verb (used with object)

to thrust out or up in a hump; arch: to hunch one's back.
to shove, push, or jostle.

verb (used without object)

to thrust oneself forward jerkily; lunge forward.
to stand, sit, or walk in a bent posture.


Origin of hunch

1590–1600; 1900–05 for def 5; apparently variant of obsolete hinch to push, shove, kick < ?
Can be confusedhaunch hunch

Synonyms for hunch Unabridged Based on the Random House Unabridged Dictionary, © Random House, Inc. 2019

Examples from the Web for hunching

Historical Examples of hunching

  • Keep the head down—tight with the left—no hunching—pivot on the hips.

    Ade's Fables

    George Ade

  • A little, whispering, hunching stir went through the courtroom.

    Back Home

    Irvin S. Cobb

  • Presently they sought their blankets, leaving Gulden hunching there silent in the gloom.

  • Then hunching his shoulders, turned inland, and took the field path.

    Lady Cassandra

    Mrs George de Horne Vaizey

  • He shook Farrell off—as it were—with a hunching movement of the shoulder, and turned to me.


    Arthur Thomas Quiller-Couch

British Dictionary definitions for hunching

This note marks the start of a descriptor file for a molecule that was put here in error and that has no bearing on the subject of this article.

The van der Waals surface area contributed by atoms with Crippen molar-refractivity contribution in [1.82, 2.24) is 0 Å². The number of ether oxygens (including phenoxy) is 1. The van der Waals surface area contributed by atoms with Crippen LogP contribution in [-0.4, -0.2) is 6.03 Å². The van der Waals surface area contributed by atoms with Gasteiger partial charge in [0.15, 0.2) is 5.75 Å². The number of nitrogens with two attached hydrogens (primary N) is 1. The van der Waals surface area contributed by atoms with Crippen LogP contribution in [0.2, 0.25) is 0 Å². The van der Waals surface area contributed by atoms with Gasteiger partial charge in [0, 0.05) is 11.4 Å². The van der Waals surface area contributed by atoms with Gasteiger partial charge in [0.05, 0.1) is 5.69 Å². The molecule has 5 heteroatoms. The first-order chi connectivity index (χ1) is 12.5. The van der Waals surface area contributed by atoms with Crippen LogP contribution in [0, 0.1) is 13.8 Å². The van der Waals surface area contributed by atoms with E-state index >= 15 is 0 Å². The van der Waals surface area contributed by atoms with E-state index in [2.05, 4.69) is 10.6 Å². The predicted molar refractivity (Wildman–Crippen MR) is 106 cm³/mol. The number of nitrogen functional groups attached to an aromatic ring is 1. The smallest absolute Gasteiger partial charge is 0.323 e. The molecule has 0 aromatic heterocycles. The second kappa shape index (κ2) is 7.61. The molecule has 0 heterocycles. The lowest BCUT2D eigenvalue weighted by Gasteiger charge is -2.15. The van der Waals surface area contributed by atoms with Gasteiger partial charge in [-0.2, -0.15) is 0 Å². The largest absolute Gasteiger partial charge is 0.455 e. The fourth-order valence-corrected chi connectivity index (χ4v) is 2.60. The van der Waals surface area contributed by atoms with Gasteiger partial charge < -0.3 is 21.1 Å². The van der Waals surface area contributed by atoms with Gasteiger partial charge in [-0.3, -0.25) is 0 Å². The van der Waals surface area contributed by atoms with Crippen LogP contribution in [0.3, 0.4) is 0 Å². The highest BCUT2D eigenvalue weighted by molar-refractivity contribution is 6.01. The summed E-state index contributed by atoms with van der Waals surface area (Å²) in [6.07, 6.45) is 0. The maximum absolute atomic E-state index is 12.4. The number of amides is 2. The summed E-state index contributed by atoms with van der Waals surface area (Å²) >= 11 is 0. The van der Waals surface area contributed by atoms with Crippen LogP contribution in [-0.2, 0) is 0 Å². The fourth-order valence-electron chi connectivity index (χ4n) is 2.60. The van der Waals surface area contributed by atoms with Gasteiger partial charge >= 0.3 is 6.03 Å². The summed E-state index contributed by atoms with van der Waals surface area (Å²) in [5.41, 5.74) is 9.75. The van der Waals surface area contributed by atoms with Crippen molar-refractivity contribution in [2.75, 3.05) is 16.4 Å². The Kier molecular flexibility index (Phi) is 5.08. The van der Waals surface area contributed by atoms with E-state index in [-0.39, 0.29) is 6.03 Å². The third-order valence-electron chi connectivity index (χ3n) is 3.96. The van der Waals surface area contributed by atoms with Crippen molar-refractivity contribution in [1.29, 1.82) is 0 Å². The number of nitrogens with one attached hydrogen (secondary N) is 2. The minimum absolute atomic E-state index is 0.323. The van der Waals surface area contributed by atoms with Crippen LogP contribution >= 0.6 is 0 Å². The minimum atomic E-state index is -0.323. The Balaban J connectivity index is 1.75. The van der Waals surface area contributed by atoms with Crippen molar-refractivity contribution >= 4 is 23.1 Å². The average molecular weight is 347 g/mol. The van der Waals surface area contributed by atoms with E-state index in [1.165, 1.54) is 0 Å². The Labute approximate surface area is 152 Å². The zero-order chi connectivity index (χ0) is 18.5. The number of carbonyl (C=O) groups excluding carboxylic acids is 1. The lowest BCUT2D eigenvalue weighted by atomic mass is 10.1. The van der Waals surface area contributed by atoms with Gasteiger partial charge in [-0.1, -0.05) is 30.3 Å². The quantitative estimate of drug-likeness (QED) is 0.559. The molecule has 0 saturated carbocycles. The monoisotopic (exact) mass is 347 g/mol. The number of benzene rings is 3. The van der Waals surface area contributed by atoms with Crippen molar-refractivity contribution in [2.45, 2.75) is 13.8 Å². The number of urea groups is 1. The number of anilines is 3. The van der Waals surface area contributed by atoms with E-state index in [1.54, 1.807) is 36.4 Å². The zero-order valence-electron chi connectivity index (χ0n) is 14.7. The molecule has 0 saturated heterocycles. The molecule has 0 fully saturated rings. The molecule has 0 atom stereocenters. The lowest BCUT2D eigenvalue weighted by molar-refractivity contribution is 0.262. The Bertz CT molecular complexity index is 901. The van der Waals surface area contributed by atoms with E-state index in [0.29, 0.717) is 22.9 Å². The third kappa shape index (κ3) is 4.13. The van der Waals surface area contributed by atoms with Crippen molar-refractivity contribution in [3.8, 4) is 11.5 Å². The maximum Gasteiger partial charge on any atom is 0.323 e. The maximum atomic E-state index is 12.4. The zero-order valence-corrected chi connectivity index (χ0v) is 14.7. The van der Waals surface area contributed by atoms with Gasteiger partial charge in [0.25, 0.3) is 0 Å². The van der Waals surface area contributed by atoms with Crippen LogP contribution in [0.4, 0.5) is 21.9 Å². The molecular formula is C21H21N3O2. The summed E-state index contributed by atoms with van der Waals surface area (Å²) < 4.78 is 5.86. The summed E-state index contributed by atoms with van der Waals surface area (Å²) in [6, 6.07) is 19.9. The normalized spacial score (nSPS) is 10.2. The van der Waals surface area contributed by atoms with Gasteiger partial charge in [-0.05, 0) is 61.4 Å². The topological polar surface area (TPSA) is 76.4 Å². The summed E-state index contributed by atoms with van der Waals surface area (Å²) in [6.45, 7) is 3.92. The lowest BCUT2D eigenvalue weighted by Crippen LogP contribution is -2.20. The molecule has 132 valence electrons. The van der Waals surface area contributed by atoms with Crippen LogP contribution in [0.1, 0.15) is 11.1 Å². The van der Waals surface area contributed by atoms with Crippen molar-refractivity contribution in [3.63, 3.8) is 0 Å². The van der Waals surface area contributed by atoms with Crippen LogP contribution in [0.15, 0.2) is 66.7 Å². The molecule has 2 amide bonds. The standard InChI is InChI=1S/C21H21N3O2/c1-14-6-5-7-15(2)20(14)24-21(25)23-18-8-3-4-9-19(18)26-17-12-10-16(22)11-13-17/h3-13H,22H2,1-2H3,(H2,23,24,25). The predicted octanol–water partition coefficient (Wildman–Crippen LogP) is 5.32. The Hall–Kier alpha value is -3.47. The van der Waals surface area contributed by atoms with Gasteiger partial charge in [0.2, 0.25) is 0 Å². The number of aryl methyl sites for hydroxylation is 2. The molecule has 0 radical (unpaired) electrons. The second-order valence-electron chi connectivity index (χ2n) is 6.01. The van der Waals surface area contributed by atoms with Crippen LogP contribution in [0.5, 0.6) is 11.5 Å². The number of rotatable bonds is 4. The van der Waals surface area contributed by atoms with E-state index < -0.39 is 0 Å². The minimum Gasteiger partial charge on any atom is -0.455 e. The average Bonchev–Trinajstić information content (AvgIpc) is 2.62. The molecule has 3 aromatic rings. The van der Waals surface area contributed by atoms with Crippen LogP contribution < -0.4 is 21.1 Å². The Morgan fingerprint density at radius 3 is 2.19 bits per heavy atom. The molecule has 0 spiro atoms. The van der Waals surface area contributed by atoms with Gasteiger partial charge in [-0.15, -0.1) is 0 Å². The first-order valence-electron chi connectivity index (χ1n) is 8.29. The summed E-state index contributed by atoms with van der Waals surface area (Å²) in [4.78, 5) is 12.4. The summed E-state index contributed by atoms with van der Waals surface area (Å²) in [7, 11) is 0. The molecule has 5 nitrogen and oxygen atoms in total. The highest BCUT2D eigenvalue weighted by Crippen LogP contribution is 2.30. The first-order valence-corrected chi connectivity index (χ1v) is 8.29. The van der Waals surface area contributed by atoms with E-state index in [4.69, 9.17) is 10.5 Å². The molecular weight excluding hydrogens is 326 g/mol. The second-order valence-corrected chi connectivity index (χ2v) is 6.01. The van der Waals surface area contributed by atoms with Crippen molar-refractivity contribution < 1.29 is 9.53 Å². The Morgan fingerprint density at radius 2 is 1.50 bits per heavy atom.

an intuitive guess or feeling
another word for hump
a lump or large piece


to bend or draw (oneself or a part of the body) up or together
(intr usually foll by up) to sit in a hunched position

Word Origin for hunch

C16: of unknown origin
Collins English Dictionary - Complete & Unabridged 2012 Digital Edition © William Collins Sons & Co. Ltd. 1979, 1986 © HarperCollins Publishers 1998, 2000, 2003, 2005, 2006, 2007, 2009, 2012

Word Origin and History for hunching


originally (c.1500) a verb, "to push, thrust," of unknown origin. Meaning "raise or bend into a hump" is 1670s. Perhaps a variant of bunch. The noun is attested from 1620s, originally "a push, thrust." Figurative sense of "hint, tip" (a "push" toward a solution or answer), first recorded 1849, led to that of "premonition, presentiment" (1904).

Online Etymology Dictionary, © 2010 Douglas Harper